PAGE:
Photograph by Joe Mac Hudspeth, Jr. ·


Top 5 Extirpated or Extinct Animals of Mississippi


Mississippi has 85 species and subspecies of plants and animals that are officially recognized as endangered. These species are part of the rich biological diversity of our state and losing any plant or animal to extinction or extirpation is a tremendous loss. Below are some of the animals no longer found in Mississippi due to extinction or extirpation.

  1. Passenger PigeonEctopistes migratorius, The Passenger Pigeon was a pigeon native to North America. Famous for its epic migrations, that would “darken the sky”. Passenger Pigeon populations are believed to once number in the billions. Similar in appearance to Mourning Doves, the last wild Passenger Pigeon is believed to have been shot in 1901.
  2. Red Wolf Canis rufus. The Red Wolf, is a canid native to the southeast. The Red Wolf is slightly larger than a Coyote but smaller than a Gray Wolf. Hybridization with Coyotes, habitat loss, and overly aggressive predator control led to the extirpation of the Red Wolf in most of its native range. Currently less than 100 remain in North Carolina.
  3. Ivory Billed Woodpecker - Campephilus principalis – The Ivory Billed Woodpecker is one of the largest woodpecker species in the world. In 2005 researchers with Cornell University published research and evidence of a sighting in the White River National Wildlife Refuge in Arkansas. Several sightings have been reported since, the latest in 2017 along the Pearl River has attracted attention but not been confirmed.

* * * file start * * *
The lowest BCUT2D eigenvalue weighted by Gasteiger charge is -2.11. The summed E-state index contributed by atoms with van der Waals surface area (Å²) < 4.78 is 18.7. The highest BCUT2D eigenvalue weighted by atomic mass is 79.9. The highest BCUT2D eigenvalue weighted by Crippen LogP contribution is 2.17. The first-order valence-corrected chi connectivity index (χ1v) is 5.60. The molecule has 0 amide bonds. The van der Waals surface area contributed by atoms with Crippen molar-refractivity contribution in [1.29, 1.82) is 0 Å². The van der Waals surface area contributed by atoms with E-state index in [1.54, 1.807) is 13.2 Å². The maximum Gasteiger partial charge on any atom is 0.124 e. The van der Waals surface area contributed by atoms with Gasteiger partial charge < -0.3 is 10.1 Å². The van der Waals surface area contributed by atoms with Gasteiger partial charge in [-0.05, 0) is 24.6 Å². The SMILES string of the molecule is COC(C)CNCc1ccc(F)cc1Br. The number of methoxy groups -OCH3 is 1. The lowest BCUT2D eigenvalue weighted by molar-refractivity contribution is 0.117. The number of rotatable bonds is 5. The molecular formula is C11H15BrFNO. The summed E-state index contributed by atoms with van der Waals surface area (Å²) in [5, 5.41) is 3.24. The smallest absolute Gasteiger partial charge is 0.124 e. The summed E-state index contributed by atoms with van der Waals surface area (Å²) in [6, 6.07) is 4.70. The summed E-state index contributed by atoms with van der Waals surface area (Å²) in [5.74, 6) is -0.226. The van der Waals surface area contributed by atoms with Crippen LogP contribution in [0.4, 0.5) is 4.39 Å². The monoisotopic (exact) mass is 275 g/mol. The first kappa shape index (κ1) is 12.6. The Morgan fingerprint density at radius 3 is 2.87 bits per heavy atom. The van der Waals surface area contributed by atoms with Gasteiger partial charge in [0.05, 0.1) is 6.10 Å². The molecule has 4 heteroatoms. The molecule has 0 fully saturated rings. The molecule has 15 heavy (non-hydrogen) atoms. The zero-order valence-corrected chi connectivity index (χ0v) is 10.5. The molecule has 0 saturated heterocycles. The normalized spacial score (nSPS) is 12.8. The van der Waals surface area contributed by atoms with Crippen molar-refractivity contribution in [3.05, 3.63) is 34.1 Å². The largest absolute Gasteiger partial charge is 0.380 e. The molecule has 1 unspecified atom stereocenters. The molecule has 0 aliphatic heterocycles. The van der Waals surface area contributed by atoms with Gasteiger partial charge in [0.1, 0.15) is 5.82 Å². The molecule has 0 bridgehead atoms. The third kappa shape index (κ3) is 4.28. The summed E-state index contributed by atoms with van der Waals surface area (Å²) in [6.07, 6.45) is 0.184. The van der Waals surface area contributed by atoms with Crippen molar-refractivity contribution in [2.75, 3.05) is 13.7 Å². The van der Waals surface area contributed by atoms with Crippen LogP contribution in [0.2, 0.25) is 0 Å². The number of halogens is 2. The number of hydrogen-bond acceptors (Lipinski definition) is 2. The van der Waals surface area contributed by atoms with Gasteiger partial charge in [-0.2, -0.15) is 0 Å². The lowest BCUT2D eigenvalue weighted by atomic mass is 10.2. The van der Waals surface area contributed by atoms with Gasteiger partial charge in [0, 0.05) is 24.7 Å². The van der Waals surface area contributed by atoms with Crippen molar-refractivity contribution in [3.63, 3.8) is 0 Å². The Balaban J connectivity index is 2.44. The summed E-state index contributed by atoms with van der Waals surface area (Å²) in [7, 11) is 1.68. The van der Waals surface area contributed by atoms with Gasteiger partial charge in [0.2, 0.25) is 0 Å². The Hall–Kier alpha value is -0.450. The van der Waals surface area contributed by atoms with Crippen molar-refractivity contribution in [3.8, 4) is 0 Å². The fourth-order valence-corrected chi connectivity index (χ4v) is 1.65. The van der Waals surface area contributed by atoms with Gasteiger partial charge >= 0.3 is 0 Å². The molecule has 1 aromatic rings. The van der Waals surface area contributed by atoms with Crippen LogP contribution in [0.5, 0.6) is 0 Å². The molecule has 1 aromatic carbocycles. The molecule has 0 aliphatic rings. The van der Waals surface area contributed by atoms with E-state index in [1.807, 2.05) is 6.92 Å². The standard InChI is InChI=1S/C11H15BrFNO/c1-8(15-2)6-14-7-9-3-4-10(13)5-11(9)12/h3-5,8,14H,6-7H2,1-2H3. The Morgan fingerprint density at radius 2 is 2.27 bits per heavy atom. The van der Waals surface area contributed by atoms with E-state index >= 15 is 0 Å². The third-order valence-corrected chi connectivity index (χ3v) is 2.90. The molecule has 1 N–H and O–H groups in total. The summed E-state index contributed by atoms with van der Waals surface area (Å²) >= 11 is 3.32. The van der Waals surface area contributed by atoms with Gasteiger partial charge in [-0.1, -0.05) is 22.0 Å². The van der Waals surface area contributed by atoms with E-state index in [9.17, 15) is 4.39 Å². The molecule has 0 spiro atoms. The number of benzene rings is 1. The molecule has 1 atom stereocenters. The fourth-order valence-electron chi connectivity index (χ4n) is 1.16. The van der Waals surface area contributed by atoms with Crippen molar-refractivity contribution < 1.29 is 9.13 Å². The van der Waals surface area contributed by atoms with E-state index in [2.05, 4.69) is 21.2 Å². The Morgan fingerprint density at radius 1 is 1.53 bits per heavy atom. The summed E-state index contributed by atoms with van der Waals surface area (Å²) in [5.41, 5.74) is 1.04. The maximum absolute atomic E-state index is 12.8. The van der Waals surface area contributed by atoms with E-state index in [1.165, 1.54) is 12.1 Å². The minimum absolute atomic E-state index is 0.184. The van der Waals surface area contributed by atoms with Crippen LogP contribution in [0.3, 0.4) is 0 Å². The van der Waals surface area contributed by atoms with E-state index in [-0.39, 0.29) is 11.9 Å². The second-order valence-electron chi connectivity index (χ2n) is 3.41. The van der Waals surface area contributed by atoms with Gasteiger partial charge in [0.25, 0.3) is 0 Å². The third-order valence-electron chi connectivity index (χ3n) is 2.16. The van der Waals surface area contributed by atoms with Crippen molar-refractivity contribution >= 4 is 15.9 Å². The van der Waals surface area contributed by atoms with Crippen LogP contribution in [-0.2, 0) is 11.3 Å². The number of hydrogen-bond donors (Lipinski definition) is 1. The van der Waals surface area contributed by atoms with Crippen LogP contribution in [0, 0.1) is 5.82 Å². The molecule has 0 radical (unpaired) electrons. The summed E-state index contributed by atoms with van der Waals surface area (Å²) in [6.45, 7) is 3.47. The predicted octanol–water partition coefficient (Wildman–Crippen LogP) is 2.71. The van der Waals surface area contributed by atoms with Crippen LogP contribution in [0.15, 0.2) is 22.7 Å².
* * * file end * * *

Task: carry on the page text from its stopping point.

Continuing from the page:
4. Florida PantherPuma concolor – The Florida Panther once roamed the large virgin tracts of timber that covered most of Mississippi. Habitat loss across the southeast has pushed the Florida Panther into smaller and smaller areas. As of 2017 it was estimated that 250 wild Florida Panthers roamed the southeast. Most of these were located in south Florida.
  5. The Carolina Parakeet - Conuropsis carolinensis was the only parrot species native to the eastern United States. It was found from southern New York and Wisconsin to the Gulf of Mexico, and lived in old forests along rivers. The last known wild specimen was killed in Okeechobee County, Florida, in 1904.

It was once believed that there were so many Passenger Pigeons that they were an inexhaustible resource. The extirpation and eventual extinction of the Passenger Pigeon was a catalyst that helped jump start conservation efforts in the early 20th century. The Bald Eagle, American Alligator and Louisiana Black Bear are examples in Mississippi of how conservation and enhancement of habitat can lead to the recovery of a species.